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Japan-Update

Kao battles P&G and Unilever with premium brand image

Products tailored to local needs bring success in China and Indonesia

Kao's Jaz1 laundry detergent sells well across the country and is helping the company take market share from Unilever.

TOKYO -- China, where some 18 million babies are born every year, is the biggest competitive arena for the world's main disposable diaper makers. And only about half those babies are wearing disposable diapers, so there is plenty of room to grow.

Kao, a Japanese consumer products maker, sells a lot of Merries disposable diapers in China, which has helped it increase its total online transaction volume 20-30% in China over recent years. In Indonesia, the company is gaining ground on its global rivals by formulating its laundry detergents for local conditions.

When he announced in December 2016 Kao's medium-term business plan through 2020, CEO Michitaka Sawada said he wanted the company to become a top-three player, alongside Procter & Gamble of the U.S. and Anglo-Dutch Unilever, by 2030. To achieve that ambitious goal, Kao must expand its market share overseas, including in China.

Things are going well so far. While some of its rivals rely on discounts as high as 50% to pump up sales, Merries sell well even with small discounts because "Chinese consumers perceive Merries as a premium product," said one industry insider.

Kao's disposable diaper business in China is doing especially well online.

Kao's Merries brand diapers, shown here at a supermarket in Japan, have a premium brand image in China.   © Reuters

According to U.K. market researcher Euromonitor International, Kao had a 12% share in the Chinese disposable diaper market in 2016, less than half that of P&G, at 25%. But Kao appears to be No. 1 in the online sales channel, which includes the e-commerce site of Alibaba Group Holding, which Kao has been in a tie-up with since 2015.

On the website operated by JD.com, another big online retailer, Kao has long topped the sales ranking for disposable diapers, despite prices that are about 50% higher than the average.

Merries, which were introduced in China in 2009, have won a following with new parents because of their smooth texture, careful design and comfortable fit. They proved such a hit that a few years ago, Chinese merchants were coming to Japan in droves to buy them in bulk from local stores, causing some to run out.

The cross-border tie-ups with Chinese online retailers such as Alibaba have been a winner, with Kao's sales volume more than doubling on the year in 2017. "We have established a brand image of reliability and safety, and we want to lead the group in both sales and profit," said Minoru Nakanishi, who runs Kao's Chinese business.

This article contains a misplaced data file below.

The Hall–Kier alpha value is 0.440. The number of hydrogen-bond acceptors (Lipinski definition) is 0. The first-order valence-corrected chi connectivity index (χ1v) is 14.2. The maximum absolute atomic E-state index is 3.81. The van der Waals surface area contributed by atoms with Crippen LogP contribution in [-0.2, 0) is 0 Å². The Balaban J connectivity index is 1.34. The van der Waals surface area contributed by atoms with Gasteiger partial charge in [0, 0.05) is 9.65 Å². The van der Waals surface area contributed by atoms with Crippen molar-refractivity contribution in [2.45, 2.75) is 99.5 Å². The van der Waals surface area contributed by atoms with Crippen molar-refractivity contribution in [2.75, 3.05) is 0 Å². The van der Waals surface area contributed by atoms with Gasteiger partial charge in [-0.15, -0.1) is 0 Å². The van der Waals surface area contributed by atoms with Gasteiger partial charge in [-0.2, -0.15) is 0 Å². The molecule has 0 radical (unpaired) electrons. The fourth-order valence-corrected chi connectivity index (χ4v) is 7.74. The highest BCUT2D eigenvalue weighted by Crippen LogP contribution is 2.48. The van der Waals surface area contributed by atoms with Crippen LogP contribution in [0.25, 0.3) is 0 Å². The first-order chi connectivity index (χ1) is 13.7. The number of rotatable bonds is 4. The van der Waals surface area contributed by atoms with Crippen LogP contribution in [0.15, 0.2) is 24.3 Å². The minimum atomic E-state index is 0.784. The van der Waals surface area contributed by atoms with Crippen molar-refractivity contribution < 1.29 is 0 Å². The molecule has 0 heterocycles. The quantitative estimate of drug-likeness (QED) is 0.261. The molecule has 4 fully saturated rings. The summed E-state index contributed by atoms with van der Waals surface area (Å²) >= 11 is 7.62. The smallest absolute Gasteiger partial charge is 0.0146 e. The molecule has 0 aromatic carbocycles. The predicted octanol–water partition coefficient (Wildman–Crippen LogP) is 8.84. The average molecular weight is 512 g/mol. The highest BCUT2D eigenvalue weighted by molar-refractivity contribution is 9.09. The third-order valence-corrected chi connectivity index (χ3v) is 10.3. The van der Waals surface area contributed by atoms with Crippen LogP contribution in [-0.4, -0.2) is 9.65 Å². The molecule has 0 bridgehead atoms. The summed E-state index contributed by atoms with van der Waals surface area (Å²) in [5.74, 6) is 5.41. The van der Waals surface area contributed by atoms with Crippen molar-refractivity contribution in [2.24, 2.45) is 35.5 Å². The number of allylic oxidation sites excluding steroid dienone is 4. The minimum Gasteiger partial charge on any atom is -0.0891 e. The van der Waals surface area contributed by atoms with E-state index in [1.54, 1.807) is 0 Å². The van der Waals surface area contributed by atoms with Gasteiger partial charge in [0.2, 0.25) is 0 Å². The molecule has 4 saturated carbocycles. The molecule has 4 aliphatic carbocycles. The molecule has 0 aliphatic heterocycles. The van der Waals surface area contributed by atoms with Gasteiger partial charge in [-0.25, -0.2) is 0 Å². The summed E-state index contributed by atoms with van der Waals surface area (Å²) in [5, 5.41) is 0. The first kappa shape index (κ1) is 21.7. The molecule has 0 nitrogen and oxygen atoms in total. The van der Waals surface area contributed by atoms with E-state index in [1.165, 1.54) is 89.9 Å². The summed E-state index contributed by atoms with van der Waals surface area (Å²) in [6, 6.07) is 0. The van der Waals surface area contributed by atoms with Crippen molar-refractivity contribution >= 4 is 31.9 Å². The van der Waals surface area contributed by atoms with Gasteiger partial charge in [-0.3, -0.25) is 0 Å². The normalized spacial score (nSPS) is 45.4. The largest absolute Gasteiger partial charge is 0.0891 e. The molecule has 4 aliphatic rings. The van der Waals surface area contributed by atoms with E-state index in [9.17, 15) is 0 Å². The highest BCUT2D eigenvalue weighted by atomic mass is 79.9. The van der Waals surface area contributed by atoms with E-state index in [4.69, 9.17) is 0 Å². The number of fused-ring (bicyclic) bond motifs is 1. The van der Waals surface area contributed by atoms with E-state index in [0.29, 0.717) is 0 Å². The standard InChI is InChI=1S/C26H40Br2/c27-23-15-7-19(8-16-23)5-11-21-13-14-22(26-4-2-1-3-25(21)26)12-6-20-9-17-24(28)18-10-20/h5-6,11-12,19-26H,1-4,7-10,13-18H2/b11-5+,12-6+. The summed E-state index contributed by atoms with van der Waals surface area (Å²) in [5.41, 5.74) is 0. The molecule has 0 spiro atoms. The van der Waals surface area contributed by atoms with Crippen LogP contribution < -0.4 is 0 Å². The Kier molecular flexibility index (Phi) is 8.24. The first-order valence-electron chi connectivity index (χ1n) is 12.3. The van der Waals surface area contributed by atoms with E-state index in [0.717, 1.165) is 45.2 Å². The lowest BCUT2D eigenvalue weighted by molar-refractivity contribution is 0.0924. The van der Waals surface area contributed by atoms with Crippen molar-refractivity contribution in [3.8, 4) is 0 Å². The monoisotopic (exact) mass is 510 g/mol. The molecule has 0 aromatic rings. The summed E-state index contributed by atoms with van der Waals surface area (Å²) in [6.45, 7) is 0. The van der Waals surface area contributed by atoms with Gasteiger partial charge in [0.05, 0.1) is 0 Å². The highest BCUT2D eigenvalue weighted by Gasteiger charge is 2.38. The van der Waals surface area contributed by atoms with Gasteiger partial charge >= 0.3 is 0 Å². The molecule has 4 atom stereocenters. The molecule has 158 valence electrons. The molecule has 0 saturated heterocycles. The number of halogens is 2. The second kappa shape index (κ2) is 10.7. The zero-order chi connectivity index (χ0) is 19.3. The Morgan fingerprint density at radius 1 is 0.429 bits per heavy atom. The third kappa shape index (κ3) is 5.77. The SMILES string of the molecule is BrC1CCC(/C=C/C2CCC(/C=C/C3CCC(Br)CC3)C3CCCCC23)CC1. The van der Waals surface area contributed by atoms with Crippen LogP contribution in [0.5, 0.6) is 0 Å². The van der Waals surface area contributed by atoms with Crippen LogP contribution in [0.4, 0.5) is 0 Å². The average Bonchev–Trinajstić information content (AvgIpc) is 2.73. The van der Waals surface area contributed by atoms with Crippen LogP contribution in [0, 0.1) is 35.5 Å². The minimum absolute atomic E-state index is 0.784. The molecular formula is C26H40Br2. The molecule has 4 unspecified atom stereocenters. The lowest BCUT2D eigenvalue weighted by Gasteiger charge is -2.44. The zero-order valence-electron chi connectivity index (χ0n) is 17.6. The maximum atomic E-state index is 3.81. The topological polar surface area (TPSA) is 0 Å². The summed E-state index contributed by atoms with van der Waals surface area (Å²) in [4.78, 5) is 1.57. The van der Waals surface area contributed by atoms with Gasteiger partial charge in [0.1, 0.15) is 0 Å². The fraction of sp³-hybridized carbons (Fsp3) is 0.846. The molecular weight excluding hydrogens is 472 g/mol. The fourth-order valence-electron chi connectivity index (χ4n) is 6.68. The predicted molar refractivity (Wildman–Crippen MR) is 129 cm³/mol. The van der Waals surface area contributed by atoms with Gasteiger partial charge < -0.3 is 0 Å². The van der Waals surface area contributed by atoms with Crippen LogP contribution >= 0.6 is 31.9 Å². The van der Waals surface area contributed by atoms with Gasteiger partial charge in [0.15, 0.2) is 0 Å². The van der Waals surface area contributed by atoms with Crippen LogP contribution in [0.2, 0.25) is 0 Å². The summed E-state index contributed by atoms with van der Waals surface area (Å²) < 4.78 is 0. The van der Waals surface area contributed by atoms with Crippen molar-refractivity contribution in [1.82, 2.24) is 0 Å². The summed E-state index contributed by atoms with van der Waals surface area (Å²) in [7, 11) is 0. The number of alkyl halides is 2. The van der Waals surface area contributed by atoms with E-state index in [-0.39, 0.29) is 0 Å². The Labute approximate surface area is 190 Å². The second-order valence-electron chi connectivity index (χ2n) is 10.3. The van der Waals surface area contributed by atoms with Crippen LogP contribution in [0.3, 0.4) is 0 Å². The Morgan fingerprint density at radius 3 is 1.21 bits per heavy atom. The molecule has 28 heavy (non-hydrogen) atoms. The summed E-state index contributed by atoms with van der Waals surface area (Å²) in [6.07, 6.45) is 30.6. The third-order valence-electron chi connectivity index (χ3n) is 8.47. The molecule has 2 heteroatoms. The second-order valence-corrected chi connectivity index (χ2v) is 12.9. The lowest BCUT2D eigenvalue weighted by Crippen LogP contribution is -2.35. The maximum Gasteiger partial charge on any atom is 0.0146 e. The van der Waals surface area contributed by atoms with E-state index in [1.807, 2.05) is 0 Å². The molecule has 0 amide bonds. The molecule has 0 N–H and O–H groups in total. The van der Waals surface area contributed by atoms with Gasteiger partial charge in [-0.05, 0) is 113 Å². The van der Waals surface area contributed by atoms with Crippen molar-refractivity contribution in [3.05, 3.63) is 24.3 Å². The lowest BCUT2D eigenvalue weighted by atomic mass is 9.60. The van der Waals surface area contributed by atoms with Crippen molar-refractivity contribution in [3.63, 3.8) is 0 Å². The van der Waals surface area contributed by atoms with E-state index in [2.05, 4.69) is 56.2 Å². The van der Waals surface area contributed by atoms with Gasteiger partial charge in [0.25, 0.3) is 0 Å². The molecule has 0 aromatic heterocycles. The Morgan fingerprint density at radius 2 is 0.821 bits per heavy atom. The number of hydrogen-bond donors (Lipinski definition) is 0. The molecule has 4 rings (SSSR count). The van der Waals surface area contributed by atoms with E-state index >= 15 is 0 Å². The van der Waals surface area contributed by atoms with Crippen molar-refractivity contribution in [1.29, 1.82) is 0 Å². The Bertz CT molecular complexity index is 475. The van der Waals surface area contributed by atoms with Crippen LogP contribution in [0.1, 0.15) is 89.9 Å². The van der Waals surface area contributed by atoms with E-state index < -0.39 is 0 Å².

Kao still relies heavily on domestic sales, unlike P&G and Unilever, which generate 60-80% of their sales overseas. At Kao, the figure is around 30-40%.

While Kao's success in China owes much to its premium image, Sawada prefers a down-to-earth approach. He believes the company should focus on local consumers and develop products to meet their needs. "In principle, our approach is to develop locally tailored products and sell them locally. To do this, we are seeking to work with local businesses and universities on product development," Sawada said.

Another Kao success story, in Indonesia, reflects this approach. In 1992, Kao began selling laundry detergent in the country. The company conducted an exhaustive study on how Indonesians wash their clothes, knowing that formulating a good detergent depended on understanding such things as how common washing machines are in the country and the quality of the water.

The research revealed that many Indonesians hand-wash their clothes in water with a high mineral content. The findings were incorporated into the development of Attack Jaz1 detergent. The product, which was introduced in 2014, was a hit.

Kao came up with another product designed especially for washing traditional and formal clothing worn on special occasions such as weddings and funerals.

The company estimates its share of the Indonesian detergent market at around 15%. It is quickly gaining on Unilever, whose share exceeds 20%.

P&G has research and development centers in China, India and Singapore. In Singapore, it opened a digital marketing research center in 2017, spending an additional $100 million or so to develop products for local markets. Unilever also opened an R&D center last year in Singapore, where it aims to work with local partners.

Kao, which conducts R&D mainly in Japan, may need to do the same.

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